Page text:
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MOBILE, Ala. -- A decade ago, a doctor at USA Mitchell Cancer Institute had an idea for a way to bring attention to an issue he was passionate about while having a little fun in the process.
Gynecologic oncologist Dr. Rod Rocconi had noted the success of October’s breast cancer awareness month and the nationwide fundraising events it produced. He hoped to create a local event that would raise the profile of lesser-known gynecologic cancers.
These cancers, which are ovarian, uterine, cervical, vaginal and vulvar, were often considered taboo subjects. The hope was to change that perception and increase awareness, while raising funds for research. His colleague, Dr. Michael Finan, agreed.
The first GO Run 5K and 1-Mile Fun Run kicked off at the intramural pavilion on the campus of the University of South Alabama on Sept. 13, 2008, during gynecologic cancer awareness month.
“Our very first year, we thought maybe 100 people would show up. From a fundraising standpoint, we hoped we’d break even, “ recalls Rocconi. “But the race far exceeded our expectations with 300 runners and walkers. And it raised $11,000.”
Since then, the event has continued to grow. Last year’s race attracted 1,100 participants and raised more than $73,000 for gynecologic cancer research at MCI. Over nine years, the total is $400,000.
This year’s GO Run, presented by the Catranis Family Charitable Foundation, will be held Saturday, Sept. 16, on the lawn of the Mitchell Center on the USA campus, with the race starting at the Moulton Tower. The 5K starts at 8 a.m., and the Fun Run at 9 am. It features live entertainment, food and activities for children.
While other 5K races have faded, the GO Run continues to remain popular for a number of reasons, says Rocconi. He credits an outstanding volunteer team, loyal sponsors and enthusiastic participation from patients, family and staff.
Fellow gynecologic oncologist Dr. Jennifer Scalici, who joined MCI in 2012, acknowledges the impact of patients on the run. “Part of the goal of the GO Run is to empower women in our community to advocate for themselves,” she says. “Our patients are crucial in getting the word out. The women we care for are a passionate bunch, and they want to help other women avoid what they have been through.”
The GO Run always promises good clean fun. Some participants dress in tutus, capes and costumes, and sport elaborate headgear. Patients are pushed in wheelchairs and children in strollers. Signs are displayed honoring or remembering those affected by gynecologic cancer. Balloons and ribbons adorn the course.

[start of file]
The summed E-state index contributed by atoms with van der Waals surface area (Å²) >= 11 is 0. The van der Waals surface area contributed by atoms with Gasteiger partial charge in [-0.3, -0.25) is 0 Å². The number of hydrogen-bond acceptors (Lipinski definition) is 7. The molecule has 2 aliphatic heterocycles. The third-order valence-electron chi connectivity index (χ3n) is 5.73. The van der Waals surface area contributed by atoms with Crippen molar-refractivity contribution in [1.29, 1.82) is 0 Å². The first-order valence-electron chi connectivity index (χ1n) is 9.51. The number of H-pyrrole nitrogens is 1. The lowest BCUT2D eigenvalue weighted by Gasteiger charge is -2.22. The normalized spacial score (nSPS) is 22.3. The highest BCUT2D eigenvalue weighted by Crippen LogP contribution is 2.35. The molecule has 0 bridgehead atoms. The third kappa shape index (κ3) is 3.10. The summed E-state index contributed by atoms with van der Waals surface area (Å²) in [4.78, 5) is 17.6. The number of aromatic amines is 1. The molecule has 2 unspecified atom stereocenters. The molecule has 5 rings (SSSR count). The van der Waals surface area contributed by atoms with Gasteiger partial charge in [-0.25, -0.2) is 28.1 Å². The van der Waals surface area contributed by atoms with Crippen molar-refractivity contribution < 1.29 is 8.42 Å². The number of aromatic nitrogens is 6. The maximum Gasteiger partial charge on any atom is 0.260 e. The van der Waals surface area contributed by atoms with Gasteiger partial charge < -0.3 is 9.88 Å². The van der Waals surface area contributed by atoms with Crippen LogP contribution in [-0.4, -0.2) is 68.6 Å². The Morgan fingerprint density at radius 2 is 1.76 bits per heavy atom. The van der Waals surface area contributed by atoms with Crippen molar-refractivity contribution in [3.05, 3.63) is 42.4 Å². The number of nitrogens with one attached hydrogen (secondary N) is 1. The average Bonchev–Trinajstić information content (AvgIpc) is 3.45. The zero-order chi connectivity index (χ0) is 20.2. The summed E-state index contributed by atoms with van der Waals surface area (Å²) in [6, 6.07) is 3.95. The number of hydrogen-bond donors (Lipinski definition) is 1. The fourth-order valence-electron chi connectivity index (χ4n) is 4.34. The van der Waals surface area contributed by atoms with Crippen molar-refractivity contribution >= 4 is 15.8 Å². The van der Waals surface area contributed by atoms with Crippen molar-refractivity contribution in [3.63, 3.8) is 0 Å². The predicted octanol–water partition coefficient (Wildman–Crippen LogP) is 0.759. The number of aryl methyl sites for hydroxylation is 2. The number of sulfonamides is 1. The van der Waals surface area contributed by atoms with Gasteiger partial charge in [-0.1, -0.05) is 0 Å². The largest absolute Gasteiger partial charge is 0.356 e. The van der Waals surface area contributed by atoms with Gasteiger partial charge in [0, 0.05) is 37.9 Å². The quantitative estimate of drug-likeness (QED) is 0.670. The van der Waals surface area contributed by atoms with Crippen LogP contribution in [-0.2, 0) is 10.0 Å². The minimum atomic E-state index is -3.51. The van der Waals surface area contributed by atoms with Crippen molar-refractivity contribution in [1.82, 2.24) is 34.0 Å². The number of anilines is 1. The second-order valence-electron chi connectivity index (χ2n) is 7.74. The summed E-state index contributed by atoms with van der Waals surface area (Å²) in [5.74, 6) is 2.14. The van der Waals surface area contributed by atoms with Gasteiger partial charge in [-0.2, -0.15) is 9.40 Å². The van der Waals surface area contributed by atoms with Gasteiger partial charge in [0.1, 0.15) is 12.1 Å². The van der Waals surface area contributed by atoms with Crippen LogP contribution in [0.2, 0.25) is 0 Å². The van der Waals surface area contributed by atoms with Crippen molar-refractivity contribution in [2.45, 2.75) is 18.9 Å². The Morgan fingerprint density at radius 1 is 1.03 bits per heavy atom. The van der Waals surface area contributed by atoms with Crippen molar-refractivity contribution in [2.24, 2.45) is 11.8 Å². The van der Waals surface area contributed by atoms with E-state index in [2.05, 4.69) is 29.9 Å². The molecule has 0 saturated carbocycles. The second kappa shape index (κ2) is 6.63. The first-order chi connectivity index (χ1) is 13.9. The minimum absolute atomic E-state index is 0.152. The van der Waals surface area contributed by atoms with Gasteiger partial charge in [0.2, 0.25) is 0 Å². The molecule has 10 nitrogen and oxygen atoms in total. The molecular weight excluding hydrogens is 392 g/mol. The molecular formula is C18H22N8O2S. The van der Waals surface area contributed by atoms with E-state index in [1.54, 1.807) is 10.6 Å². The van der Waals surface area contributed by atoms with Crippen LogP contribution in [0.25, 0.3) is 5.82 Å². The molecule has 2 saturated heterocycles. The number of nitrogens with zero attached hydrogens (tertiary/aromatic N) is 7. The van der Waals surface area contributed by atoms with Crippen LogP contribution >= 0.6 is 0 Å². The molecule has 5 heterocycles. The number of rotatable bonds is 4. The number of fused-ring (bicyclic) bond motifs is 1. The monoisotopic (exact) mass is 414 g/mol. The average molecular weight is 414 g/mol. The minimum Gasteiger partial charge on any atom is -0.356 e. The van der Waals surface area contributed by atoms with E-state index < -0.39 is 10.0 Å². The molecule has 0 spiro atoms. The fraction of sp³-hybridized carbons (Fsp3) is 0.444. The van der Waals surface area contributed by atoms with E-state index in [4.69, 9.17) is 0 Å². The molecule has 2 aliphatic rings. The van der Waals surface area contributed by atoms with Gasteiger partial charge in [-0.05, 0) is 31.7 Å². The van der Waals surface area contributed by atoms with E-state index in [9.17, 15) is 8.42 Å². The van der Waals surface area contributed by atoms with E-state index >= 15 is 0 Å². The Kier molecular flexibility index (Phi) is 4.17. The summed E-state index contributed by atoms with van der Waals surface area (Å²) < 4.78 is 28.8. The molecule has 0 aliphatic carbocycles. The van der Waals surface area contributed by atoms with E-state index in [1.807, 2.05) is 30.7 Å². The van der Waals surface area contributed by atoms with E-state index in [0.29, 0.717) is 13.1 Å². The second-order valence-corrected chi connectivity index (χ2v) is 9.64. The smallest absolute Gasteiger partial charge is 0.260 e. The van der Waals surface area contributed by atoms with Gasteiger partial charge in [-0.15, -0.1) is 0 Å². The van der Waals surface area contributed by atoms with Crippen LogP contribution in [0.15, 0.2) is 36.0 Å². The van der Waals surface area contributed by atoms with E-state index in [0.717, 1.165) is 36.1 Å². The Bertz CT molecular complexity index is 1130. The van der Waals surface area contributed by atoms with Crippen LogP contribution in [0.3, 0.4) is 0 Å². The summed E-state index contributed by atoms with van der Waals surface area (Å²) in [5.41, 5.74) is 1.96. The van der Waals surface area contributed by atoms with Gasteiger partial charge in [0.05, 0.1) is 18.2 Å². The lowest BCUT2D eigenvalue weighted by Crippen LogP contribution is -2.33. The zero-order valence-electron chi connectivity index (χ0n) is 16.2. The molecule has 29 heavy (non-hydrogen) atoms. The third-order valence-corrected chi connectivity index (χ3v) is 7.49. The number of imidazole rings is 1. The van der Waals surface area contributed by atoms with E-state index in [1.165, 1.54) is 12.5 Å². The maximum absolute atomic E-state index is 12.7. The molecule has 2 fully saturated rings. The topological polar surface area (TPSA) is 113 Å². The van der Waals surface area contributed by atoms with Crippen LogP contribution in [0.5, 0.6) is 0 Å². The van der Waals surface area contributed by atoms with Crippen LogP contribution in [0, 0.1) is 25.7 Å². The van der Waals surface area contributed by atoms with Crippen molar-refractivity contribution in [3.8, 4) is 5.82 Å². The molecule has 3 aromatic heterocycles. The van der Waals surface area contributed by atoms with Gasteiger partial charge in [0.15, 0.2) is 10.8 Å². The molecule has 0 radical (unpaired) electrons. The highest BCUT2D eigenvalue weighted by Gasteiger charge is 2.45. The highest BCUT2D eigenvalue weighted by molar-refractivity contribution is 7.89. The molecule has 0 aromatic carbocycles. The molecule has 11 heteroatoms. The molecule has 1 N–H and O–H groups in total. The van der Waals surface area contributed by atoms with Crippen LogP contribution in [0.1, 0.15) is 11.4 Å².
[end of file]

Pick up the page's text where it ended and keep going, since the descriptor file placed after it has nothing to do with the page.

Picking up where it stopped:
The doctors participate in the fun, too. To honor their patients, Finan and Rocconi once shaved their heads, while Scalici dyed her hair teal and purple, the colors that represent gynecologic cancers.
While the $400,000 that has been raised since the race’s inception is impressive, that’s only a portion of the funds that have been earmarked for gynecologic cancer research at MCI.
In 2008, Finan, Rocconi and the late Dr. Eddie Reed each contributed their personal funds to establish the Gynecologic Cancer Research Endowment and saw the GO Run as a means to grow it. The proceeds of the run, coupled with private donations, have brought the current value of the endowment to more than $1.2 million.
The little idea a decade ago has made a big impact on cancer research at MCI. The GO Run has funded many projects, including new ovarian cancer screening tests as well as the development of targeted agents to prevent cancer. The event has also produced many special memories along the way.
“Over the past decade, I witnessed my own mother get diagnosed and eventually die from cancer,” says Rocconi. “She attended the GO Run every year, starting as a supportive mother, then a patient, and now is forever memorialized with a purple ribbon that bears her name. This race reminds us that we are here to celebrate all these women, and it pushes us to not just develop better treatments, but also to eliminate gynecologic cancers.”
Scalici attends the event with her husband and children, and says it helps provides insight into her profession. “The GO Run is a chance for my family to experience the reason I go to work in the morning, the reason I am on call at night, and the reason I do the research that I do,” she says. “And it only takes meeting one of our patients and listening to her story for those reasons to become clear.”
About USA Mitchell Cancer Institute: Part of USA Health, MCI is the only academic cancer research and treatment institute on the upper Gulf Coast corridor, with offices in Mobile, Fairhope and Monroeville.
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